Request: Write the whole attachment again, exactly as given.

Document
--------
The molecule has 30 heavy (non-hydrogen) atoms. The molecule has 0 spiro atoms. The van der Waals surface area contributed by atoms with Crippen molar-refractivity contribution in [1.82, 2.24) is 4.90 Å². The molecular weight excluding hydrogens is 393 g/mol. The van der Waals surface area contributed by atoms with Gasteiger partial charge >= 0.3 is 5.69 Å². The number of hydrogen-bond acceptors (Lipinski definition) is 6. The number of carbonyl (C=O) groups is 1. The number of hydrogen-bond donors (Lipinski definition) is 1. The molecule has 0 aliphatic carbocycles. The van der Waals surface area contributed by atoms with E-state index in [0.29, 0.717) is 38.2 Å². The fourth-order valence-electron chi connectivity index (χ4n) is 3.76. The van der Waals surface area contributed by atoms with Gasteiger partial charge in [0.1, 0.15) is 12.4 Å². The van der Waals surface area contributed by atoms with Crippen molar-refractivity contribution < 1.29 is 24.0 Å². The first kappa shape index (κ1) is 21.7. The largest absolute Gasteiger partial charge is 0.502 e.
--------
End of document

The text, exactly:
The molecule has 30 heavy (non-hydrogen) atoms. The molecule has 0 spiro atoms. The van der Waals surface area contributed by atoms with Crippen molar-refractivity contribution in [1.82, 2.24) is 4.90 Å². The molecular weight excluding hydrogens is 393 g/mol. The van der Waals surface area contributed by atoms with Gasteiger partial charge >= 0.3 is 5.69 Å². The number of hydrogen-bond acceptors (Lipinski definition) is 6. The number of carbonyl (C=O) groups is 1. The number of hydrogen-bond donors (Lipinski definition) is 1. The molecule has 0 aliphatic carbocycles. The van der Waals surface area contributed by atoms with E-state index in [0.29, 0.717) is 38.2 Å². The fourth-order valence-electron chi connectivity index (χ4n) is 3.76. The van der Waals surface area contributed by atoms with Gasteiger partial charge in [0.1, 0.15) is 12.4 Å². The van der Waals surface area contributed by atoms with Crippen molar-refractivity contribution < 1.29 is 24.0 Å². The first kappa shape index (κ1) is 21.7. The largest absolute Gasteiger partial charge is 0.502 e.